News in brief 27 May 2016 (PM)

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Some of the food distributed to the drought-affected communities of Las Hastas and Los Achiotes in the town of Orocuina, Choluteca, Honduras. Photo: WFP/Hetze Tosta

Central America: 3.5 million affected by worst drought in decades

Four Central American countries are experiencing their worst drought in decades, affecting millions of people, UN agencies and their partners report.

El Salvador, Guatemala, Honduras and Nicaragua are facing problems brought on by the weather phenomenon known as El Niño.

As a result, more than 3.5 million people are having difficulties accessing food and are in need of health care and livelihood support.

The aid partners warn that without sufficient emergency assistance, food shortfalls are expected to continue at least until September.

Meanwhile, they say above-average rains in parts of South America have continued to cause flooding.

This has increased diseases spread by mosquitoes, such as malaria, dengue, chikungunya and the Zika virus.

Guinea-Bissau: UN chief appeals for end to political crisis

Political leaders in Guinea-Bissau and their supporters are being urged by the UN Secretary-General to refrain from violence and settle their concerns through dialogue.

Protests erupted in the capital on Thursday, following the President's decision to appoint a new Prime Minister two weeks after dismissing the entire cabinet.

In a statement on Friday, UN Secretary-General Ban Ki-moon expressed deep concern over the situation in the West African country.

Mr Ban also called for an end to the ongoing political impasse which he said is "gravely affecting" the functioning of state institutions and undermining development prospects.

Climate change threatening world heritage sites

World heritage sites such as the Easter Island statues and the Galápagos Islands in Ecuador are increasingly at risk from climate change, according to a new report.

The study underscores the importance of limiting global temperature rises to below two degrees Celsius, as stated in the Paris Agreement on climate change.

The report has been published by the UN's cultural agency, UNESCO, together with the UN Environment Programme (UNEP) and the Union of Concerned Scientists (UCS).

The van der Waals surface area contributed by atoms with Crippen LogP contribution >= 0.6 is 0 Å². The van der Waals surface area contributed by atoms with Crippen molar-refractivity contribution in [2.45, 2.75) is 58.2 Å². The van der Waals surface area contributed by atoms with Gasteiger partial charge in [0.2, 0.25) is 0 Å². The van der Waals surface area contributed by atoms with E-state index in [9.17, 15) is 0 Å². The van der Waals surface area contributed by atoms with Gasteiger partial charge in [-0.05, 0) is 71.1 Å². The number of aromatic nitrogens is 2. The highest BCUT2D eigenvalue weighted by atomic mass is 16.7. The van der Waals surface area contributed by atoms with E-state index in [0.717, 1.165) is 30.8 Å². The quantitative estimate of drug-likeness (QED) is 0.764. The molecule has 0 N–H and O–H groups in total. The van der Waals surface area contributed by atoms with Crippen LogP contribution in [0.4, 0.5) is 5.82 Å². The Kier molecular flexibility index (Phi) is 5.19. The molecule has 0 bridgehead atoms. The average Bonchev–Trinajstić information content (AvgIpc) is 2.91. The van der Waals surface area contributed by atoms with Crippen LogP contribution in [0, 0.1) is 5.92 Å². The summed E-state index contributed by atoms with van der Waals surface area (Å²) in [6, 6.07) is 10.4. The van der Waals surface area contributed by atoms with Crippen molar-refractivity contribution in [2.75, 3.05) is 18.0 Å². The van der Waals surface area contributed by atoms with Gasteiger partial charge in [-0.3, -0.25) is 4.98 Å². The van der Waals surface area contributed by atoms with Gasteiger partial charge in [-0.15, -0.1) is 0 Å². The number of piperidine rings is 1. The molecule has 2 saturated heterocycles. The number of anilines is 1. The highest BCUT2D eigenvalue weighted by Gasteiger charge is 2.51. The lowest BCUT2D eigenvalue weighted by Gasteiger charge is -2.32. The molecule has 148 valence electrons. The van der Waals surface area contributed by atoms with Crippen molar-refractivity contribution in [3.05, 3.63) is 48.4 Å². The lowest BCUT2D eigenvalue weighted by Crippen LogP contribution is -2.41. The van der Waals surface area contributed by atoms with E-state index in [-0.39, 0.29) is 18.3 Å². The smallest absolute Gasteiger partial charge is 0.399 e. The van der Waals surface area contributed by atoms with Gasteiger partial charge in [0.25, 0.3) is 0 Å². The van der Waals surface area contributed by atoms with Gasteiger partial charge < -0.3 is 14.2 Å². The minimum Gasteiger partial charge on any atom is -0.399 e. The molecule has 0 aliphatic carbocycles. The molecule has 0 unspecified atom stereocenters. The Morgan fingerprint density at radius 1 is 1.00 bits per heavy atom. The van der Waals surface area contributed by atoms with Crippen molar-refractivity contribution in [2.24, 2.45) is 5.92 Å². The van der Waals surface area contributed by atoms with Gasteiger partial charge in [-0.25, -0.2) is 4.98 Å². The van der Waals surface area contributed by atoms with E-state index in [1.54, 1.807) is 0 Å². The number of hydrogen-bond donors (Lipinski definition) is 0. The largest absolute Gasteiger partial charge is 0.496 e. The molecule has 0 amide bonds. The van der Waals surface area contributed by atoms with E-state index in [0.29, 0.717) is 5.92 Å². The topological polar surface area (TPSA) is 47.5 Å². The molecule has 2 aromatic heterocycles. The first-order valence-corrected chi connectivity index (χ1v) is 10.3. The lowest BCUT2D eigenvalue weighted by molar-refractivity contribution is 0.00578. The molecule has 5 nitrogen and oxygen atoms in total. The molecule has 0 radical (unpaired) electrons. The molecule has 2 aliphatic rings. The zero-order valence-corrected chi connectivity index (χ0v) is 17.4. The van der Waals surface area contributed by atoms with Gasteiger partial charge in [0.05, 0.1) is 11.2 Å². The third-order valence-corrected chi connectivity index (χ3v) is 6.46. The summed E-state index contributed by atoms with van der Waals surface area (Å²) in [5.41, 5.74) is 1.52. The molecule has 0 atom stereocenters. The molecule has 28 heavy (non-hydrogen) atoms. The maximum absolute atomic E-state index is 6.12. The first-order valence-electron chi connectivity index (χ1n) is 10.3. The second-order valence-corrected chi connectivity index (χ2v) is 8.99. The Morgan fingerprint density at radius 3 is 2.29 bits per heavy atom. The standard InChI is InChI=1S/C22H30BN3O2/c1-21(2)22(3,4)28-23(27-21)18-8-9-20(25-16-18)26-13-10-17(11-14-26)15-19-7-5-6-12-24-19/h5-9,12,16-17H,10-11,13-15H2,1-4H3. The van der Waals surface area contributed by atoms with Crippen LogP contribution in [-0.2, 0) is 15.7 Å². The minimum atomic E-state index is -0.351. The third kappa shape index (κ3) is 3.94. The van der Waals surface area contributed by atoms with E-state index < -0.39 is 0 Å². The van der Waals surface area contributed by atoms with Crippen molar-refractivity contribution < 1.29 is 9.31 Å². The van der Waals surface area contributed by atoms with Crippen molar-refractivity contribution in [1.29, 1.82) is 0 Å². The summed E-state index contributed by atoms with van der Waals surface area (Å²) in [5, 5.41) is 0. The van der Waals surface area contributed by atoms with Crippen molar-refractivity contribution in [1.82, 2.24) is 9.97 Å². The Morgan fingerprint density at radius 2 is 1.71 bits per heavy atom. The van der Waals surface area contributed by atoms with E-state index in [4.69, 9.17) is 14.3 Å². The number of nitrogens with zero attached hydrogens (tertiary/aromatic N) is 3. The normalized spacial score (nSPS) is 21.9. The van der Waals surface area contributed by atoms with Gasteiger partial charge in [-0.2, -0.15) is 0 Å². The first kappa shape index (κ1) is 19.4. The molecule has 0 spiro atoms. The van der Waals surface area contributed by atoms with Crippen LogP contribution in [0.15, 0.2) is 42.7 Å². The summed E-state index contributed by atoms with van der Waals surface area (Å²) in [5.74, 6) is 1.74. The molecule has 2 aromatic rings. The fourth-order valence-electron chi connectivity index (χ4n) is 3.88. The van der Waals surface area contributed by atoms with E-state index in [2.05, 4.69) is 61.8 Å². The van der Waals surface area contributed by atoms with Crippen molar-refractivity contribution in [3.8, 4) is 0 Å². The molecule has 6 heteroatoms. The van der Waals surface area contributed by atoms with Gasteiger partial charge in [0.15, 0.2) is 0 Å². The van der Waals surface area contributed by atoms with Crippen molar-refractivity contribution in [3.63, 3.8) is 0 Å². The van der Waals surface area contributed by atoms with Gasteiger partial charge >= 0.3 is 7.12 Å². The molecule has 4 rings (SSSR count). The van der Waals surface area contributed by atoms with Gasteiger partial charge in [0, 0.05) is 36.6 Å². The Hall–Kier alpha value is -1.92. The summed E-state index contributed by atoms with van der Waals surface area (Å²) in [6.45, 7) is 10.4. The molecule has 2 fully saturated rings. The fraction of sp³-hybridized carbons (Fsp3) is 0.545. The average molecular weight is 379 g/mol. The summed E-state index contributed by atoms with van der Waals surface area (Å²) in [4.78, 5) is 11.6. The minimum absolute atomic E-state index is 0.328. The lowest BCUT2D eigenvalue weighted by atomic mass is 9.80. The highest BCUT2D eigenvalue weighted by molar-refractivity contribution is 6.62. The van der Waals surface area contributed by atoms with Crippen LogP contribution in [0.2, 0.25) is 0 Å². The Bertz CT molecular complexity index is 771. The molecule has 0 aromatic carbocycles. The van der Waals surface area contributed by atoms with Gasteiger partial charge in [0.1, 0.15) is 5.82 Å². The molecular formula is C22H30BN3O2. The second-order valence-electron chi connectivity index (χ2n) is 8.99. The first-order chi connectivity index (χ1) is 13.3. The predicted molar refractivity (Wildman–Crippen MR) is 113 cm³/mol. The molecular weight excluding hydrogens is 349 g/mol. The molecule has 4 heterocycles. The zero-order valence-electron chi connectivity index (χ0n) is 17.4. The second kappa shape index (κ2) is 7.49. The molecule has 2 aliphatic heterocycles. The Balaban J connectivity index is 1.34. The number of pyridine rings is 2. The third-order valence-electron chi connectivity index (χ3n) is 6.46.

It contains case studies from 31 natural and cultural sites on UNESCO's World Heritage List.

The report warns that climate change will add to other stresses affecting these locations, such as pollution, urbanization, conflict over resources and the impacts of unplanned or poorly managed tourism.

Recommendations include integrating climate change preparedness into tourism planning, policies and strategies.

South Sudan: Arrival of new team of explosive detection dogs

Thirty-seven new bomb-sniffing dogs have arrived in South Sudan to boost UN protection efforts in the country, the UN Mine Action Service (UNMAS) office there has announced.

Officially known as explosive detection dogs (EDD), they will support UN police as they conduct searches of civilian sites, cargo and entry points.

UNMAS described the canine counterparts as "valuable team members who work hard to protect vulnerable populations in South Sudan."

The dogs will first be transported to temporary kennels in the capital, Juba, where they will be acclimatized and paired with their future handlers.

Once fully settled in, they and their handlers will undergo additional training that has been specifically tailored to South Sudan.

The newcomers join six EDD teams which last year participated in thousands of searches of bags, vehicles and buildings.

Dianne Penn, United Nations.

Duration: 3’34″

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